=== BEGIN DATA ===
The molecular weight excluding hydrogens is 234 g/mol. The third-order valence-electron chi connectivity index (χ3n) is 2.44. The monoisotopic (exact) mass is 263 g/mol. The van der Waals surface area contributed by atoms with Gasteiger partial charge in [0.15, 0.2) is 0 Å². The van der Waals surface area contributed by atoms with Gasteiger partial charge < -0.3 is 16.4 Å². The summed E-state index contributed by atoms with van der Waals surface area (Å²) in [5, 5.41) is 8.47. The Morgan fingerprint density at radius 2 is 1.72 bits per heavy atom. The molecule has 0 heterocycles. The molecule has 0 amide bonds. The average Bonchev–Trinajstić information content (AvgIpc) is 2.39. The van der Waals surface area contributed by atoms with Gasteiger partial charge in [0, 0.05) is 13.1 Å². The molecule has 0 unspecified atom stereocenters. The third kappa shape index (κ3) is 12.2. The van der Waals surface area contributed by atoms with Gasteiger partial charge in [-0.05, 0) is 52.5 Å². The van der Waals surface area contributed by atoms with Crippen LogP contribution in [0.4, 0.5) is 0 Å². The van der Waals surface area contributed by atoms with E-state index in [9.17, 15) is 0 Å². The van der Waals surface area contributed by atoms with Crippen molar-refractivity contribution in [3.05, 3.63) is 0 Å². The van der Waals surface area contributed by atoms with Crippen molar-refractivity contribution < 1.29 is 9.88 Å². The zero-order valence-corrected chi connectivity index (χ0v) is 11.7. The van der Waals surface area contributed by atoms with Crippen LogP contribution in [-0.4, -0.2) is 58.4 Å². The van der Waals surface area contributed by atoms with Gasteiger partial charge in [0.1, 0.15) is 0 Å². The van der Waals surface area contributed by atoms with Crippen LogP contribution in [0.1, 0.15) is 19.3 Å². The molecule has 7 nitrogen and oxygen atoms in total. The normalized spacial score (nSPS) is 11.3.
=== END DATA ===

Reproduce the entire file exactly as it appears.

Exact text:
The molecular weight excluding hydrogens is 234 g/mol. The third-order valence-electron chi connectivity index (χ3n) is 2.44. The monoisotopic (exact) mass is 263 g/mol. The van der Waals surface area contributed by atoms with Gasteiger partial charge in [0.15, 0.2) is 0 Å². The van der Waals surface area contributed by atoms with Gasteiger partial charge < -0.3 is 16.4 Å². The summed E-state index contributed by atoms with van der Waals surface area (Å²) in [5, 5.41) is 8.47. The Morgan fingerprint density at radius 2 is 1.72 bits per heavy atom. The molecule has 0 heterocycles. The molecule has 0 amide bonds. The average Bonchev–Trinajstić information content (AvgIpc) is 2.39. The van der Waals surface area contributed by atoms with Gasteiger partial charge in [0, 0.05) is 13.1 Å². The molecule has 0 unspecified atom stereocenters. The third kappa shape index (κ3) is 12.2. The van der Waals surface area contributed by atoms with Gasteiger partial charge in [-0.05, 0) is 52.5 Å². The van der Waals surface area contributed by atoms with Crippen LogP contribution in [0.4, 0.5) is 0 Å². The van der Waals surface area contributed by atoms with E-state index in [9.17, 15) is 0 Å². The van der Waals surface area contributed by atoms with Crippen molar-refractivity contribution in [3.05, 3.63) is 0 Å². The van der Waals surface area contributed by atoms with Crippen molar-refractivity contribution < 1.29 is 9.88 Å². The zero-order valence-corrected chi connectivity index (χ0v) is 11.7. The van der Waals surface area contributed by atoms with Crippen LogP contribution in [-0.4, -0.2) is 58.4 Å². The van der Waals surface area contributed by atoms with Gasteiger partial charge in [0.1, 0.15) is 0 Å². The van der Waals surface area contributed by atoms with Crippen LogP contribution in [0.1, 0.15) is 19.3 Å². The molecule has 7 nitrogen and oxygen atoms in total. The normalized spacial score (nSPS) is 11.3.